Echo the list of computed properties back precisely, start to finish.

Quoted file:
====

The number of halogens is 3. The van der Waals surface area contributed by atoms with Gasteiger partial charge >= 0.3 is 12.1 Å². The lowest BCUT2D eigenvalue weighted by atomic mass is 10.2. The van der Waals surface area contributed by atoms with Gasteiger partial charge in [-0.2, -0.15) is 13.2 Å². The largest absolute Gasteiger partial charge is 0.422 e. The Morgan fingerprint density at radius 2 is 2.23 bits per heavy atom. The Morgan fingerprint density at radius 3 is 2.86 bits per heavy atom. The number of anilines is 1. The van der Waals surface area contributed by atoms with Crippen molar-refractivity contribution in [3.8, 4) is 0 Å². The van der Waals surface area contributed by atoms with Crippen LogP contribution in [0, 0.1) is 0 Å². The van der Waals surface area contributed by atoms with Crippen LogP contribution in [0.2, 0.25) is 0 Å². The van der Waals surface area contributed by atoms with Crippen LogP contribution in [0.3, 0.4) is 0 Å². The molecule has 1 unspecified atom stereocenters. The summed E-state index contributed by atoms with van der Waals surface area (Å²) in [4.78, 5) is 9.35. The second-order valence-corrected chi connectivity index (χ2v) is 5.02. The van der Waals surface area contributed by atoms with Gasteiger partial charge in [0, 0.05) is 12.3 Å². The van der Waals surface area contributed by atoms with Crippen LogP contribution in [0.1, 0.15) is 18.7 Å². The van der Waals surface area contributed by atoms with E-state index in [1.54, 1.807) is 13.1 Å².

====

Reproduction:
The number of halogens is 3. The van der Waals surface area contributed by atoms with Gasteiger partial charge >= 0.3 is 12.1 Å². The lowest BCUT2D eigenvalue weighted by atomic mass is 10.2. The van der Waals surface area contributed by atoms with Gasteiger partial charge in [-0.2, -0.15) is 13.2 Å². The largest absolute Gasteiger partial charge is 0.422 e. The Morgan fingerprint density at radius 2 is 2.23 bits per heavy atom. The Morgan fingerprint density at radius 3 is 2.86 bits per heavy atom. The number of anilines is 1. The van der Waals surface area contributed by atoms with Crippen molar-refractivity contribution in [3.8, 4) is 0 Å². The van der Waals surface area contributed by atoms with Crippen LogP contribution in [0, 0.1) is 0 Å². The van der Waals surface area contributed by atoms with Crippen LogP contribution in [0.2, 0.25) is 0 Å². The van der Waals surface area contributed by atoms with Crippen LogP contribution in [0.3, 0.4) is 0 Å². The molecule has 1 unspecified atom stereocenters. The summed E-state index contributed by atoms with van der Waals surface area (Å²) in [4.78, 5) is 9.35. The second-order valence-corrected chi connectivity index (χ2v) is 5.02. The van der Waals surface area contributed by atoms with Gasteiger partial charge in [0, 0.05) is 12.3 Å². The van der Waals surface area contributed by atoms with Crippen LogP contribution in [0.1, 0.15) is 18.7 Å². The van der Waals surface area contributed by atoms with E-state index in [1.54, 1.807) is 13.1 Å².